The other day I was reading some of the discussions on the Simpleliving.net discussion boards and someone mentioned this site: Cook for Good. I have heard several stories of individuals trying to eat a healthy diet on a food stamp allowance. However, I was surprised to hear of a food stamp allowance of $1.99 per meal per person (for a family of four). I don't know how that varies across the country, but I am impressed to see her presentation of eating well on an even smaller budget.
The more we read and learn, the more our household has moved towards a more local and organic diet. Based on a presentation I saw by a financial manager, we have a grocery budget of $150 per person per 4 weeks. That's just $1.79/meal. (disclaimer: we do eat out occasionally, but I also end up throwing away more food than I care to admit.) I hear all the time how expensive it is to eat locally and organically. However, as we have made this adjustment, we have not altered our budget. Not only that, but our grocery budget includes cleaning supplies and any over the counter medications we use (ibuprofen, loratidine, etc.) What surprised me the most this summer was when we provided dinner for 12 at church one evening, we didn't go over budget at all that week.
What we have changed is that we eat more grains (barley, quinoa, brown rice, etc.) and we use a lot of dried beans. I also frequent the bulk foods section of our local Whole Foods. We've always eaten a lot of legumes, but we've switched to dried beans instead of canned. I usually make up a two pound batch of beans in the crockpot and freeze the leftovers in three-cup containers (it's the size we happen to have). We are also substituting ground beef for lentils in meals. A couple of favorite recipes are Taco Style Lentils and Rice and Cincinnati Chili with Lentils. We're also eating more in-season produce, which, pound for pound, is healthier and cheaper than meat. Through our CSA subscription, we have really enjoyed relearning when produce is "in season". At the grocery store, most produce appears to be "in season" all year because it is shipped from all over the world. When you get your produce locally, you find out when foods are naturally available in your area. For example, in the Spring we enjoyed a variety of lettuces and other greens. Now it is too hot for those, so we've moved on to corn, cream and purple hull peas (new items for us), and peppers. The zucchini, yellow squash, and cucumbers have been available most of the summer. This isn't produce, but I've also learned that, like us, the chickens aren't very fond of the heat either and they seem to have gone on strike when it comes to laying eggs.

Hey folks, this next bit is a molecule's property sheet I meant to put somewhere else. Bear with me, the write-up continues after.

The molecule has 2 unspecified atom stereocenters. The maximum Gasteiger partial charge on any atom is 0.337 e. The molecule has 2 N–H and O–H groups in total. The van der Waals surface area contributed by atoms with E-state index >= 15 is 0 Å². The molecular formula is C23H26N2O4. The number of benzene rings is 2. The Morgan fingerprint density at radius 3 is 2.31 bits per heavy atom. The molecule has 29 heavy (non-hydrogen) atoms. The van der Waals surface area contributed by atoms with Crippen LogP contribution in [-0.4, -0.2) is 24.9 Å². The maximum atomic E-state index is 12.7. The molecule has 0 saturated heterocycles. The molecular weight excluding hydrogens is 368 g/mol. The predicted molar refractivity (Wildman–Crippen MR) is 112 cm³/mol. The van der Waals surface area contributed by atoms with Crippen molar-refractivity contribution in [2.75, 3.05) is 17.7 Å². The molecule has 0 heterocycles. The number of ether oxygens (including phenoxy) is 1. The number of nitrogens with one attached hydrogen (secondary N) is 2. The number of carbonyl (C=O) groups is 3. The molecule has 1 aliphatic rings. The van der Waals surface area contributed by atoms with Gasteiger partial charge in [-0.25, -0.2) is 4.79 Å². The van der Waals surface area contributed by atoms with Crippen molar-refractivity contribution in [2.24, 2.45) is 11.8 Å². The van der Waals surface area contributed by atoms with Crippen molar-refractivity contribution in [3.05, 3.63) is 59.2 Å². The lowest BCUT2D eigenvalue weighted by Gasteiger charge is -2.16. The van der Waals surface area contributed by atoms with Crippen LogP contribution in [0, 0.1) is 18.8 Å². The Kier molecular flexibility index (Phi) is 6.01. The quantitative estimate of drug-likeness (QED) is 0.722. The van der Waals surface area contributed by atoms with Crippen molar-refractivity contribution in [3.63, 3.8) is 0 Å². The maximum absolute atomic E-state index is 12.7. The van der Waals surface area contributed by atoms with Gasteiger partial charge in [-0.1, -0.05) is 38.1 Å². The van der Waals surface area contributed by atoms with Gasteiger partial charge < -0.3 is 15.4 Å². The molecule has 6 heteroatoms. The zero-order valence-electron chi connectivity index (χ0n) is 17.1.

We do still eat meat. We just stretch it. For example, we love what we call Mexican Chicken. I'll post the recipe later, but in essence, you put two chicken breasts, a chopped onion, two diced bell peppers (be colorful!), and a 28 oz can of diced tomatoes into a crockpot and let it cook on low 8-10 hrs. When it is done, shred the chicken and serve it with rice, pintos, salsa and shredded cheese in burritos, tacos, or as a burrito bowl (burrito without the tortilla). The leftovers from this last for days in our house. Add some Italian Seasoning, serve over pasta and you have Chicken Cacciatore. Today I boiled a couple of chicken breasts, chopped them up and added them to some orzo with pesto. Yummy! Last weekend, I grilled some fish and shrimp flavored with Southwest Seasoning and served it in tacos. Anyway, aside from our love of Southwestern foods, you should get the idea.
I hope you will find that you can eat locally and organic without breaking the bank. I have added the Cook for Good site to the Food Links list. I hope you enjoy it as much as I am!